Once you complete the lab, use the text submission field for this assignment within the course to write a message to your instructor to say that you have completed the assignment. This will serve as an alert to your instructor that your assignment is ready to be reviewed and graded.

For customer service concerns, please use the HOL dedicated phone line: (720)-360-4034

Chapter Tests, Vocabulary Quizzes, and Unit Exams

Chapter Tests

The chapter tests are multiple-choice and matching. The tests can be accessed by clicking on the link within the course. The chapter tests are open-book and are intended to help you review for the unit exams. They are timed and you have one single attempt at each test; the questions for each attempt cover the same material, although they may be different. Your course allows for a possible second and/or third attempt with quizzes/assignments. Please contact your course instructor if you wish to utilize another attempt. To prepare for the chapter tests, complete the readings, view the lecture material, and review using the CONNECT and other study helps posted in the chapter module. Also, review the end-of-chapter questions and other study aids in your textbook. When you are ready, take the test.

Module Vocabulary Quizzes

Each module has a 20-term vocabulary quiz. The terms are selected from the chapter vocabulary lists. The quizzes are taken online within the course learning management system. Each quiz is accessed by clicking on the link within the course. The quizzes are open book and are intended to help you review for the unit exams. To prepare for the vocabulary quizzes read through the lists of terms for each chapter within the module. Fit the terms into the context of the learning objectives for each chapter. The vocabulary quizzes are timed and you have one single attempt at each quiz. When you are ready, take the quiz. Your course allows for a possible second and/or third attempt with quizzes/assignments. Please contact your course instructor if you wish to utilize another attempt.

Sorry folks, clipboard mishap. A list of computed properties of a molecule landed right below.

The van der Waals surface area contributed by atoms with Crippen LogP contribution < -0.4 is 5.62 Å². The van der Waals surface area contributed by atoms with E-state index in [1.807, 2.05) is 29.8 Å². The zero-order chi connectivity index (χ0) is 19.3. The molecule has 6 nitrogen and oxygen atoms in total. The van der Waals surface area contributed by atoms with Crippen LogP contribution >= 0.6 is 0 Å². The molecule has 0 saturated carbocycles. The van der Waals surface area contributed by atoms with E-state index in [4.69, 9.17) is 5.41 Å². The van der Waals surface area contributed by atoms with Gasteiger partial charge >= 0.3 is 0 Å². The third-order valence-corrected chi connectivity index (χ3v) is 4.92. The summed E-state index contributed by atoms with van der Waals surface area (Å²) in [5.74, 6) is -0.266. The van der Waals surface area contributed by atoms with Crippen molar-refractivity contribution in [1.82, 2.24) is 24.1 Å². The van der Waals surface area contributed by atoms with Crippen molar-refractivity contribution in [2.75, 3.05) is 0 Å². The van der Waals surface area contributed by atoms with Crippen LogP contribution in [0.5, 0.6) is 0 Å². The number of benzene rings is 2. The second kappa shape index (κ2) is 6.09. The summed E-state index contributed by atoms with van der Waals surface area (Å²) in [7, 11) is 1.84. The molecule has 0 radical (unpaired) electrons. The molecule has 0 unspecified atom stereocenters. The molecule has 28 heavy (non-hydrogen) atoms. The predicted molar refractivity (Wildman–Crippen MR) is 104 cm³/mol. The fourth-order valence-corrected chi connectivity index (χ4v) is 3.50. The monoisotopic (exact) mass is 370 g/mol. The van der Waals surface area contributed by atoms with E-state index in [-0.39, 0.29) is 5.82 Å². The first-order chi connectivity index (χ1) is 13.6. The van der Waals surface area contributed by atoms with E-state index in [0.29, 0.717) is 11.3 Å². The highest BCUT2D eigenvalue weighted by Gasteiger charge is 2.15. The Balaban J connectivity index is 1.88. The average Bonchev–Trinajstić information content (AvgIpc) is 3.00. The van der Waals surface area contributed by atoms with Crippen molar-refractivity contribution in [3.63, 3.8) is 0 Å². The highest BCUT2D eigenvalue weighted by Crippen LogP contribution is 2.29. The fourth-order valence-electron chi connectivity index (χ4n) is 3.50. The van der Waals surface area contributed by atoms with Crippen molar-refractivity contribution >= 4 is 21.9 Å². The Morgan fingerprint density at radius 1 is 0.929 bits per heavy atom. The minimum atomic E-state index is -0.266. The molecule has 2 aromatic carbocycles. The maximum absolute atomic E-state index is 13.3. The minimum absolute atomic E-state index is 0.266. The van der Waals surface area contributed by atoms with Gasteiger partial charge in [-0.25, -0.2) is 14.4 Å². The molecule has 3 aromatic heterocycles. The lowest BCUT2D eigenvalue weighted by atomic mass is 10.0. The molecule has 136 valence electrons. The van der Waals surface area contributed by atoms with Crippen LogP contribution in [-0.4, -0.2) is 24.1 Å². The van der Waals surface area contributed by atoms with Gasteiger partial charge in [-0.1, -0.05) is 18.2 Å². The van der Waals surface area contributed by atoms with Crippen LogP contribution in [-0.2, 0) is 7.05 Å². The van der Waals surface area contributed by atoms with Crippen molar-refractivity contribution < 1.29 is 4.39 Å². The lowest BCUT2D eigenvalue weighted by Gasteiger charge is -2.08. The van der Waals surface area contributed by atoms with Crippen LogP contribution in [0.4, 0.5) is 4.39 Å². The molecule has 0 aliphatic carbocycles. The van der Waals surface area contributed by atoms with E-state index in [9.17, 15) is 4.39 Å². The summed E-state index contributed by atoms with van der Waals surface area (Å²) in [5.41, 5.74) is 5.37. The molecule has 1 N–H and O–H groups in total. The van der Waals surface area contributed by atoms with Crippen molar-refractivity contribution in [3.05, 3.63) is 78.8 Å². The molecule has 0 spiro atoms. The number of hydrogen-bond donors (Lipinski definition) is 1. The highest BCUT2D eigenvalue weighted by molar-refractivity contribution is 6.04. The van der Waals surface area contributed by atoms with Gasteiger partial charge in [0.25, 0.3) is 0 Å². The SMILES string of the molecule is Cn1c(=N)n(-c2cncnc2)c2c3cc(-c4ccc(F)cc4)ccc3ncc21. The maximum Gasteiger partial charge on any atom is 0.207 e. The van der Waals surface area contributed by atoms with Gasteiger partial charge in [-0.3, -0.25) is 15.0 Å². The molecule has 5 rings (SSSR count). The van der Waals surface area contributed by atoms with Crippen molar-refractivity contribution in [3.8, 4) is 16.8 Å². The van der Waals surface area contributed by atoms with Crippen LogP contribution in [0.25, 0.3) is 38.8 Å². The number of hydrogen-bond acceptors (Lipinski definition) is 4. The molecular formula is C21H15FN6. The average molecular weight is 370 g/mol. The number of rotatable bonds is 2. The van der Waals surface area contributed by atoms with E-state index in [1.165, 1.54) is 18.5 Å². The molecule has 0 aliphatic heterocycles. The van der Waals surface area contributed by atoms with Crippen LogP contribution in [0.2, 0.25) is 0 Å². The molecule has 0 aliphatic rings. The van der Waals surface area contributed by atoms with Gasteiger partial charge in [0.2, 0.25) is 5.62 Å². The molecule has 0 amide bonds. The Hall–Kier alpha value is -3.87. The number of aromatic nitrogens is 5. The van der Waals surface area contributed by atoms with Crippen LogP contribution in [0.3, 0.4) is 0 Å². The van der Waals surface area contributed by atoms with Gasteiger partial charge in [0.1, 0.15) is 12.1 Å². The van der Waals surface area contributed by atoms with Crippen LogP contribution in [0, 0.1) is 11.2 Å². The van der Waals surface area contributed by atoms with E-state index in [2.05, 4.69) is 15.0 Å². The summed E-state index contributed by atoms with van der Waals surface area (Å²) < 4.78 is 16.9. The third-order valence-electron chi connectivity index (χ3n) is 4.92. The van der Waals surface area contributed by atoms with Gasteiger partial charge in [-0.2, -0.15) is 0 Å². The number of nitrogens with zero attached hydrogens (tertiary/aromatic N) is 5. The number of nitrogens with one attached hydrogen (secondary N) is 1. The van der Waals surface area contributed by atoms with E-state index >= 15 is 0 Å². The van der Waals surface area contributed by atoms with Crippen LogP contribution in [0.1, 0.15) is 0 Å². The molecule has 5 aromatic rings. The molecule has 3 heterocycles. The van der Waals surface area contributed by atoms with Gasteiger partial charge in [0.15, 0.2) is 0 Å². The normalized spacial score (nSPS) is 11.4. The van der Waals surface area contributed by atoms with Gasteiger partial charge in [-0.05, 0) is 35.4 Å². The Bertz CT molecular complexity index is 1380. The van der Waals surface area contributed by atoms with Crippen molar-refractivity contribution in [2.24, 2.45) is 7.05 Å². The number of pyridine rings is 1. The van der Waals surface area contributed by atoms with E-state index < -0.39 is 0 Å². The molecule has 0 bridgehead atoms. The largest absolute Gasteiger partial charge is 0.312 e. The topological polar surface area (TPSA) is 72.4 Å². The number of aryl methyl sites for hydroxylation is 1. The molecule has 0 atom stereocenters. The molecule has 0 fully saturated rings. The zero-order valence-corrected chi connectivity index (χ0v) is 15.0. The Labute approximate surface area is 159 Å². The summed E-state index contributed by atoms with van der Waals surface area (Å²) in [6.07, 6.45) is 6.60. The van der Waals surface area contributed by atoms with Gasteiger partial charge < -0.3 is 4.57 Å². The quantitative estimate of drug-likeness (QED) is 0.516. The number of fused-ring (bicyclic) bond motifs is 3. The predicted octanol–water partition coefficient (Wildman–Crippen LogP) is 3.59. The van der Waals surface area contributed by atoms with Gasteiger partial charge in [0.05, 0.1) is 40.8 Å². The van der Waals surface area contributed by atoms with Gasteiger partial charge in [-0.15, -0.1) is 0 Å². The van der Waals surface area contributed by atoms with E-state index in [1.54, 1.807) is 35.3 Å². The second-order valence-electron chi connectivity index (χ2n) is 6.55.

Unit exams

The five unit exams are timed exams (120 minutes) consisting of multiple choice and matching; with all questions graded automatically upon the completion of the unit exam.  These unit exams are single-attempt (with no pauses allowed during the 2-hour time frame) and may be taken only once. The unit exams will be available only after all the quizzes, tests and other assessments in the unit are completed. The exams will include topics covered in the textbook, learning objectives, and lectures for each unit. These exams are open notes and open book; however, you should review the material as though you will not have the notes or book available. There will not be time during the exam to look up every answer. Of the 5 unit exams, your 4 highest exams will count toward your final grade (the lowest score will be dropped). NOTE: Do not schedule your unit exams with ProctorU. Only the HOL Laboratory Final Exam (if you are taking the lab) and the lecture Final Exam need to be proctored.

The Microbiology Case Study

You will create a case study for a microbial infection selected from the current pathogen list which your instructor will provide to you. Your case study will be assembled using a detailed rubric. Upon completion, and by a specified due date (within Unit 5), your case study will be submitted within the course. Your course allows for a possible second and/or third attempt with quizzes/assignments. Please contact your course instructor if you wish to utilize another attempt.

Final Exam (Lecture)

You must purchase the Official UNE External Webcam to take your proctored examinations. Remember to order your webcam at least three weeks prior to scheduling your first proctored exam.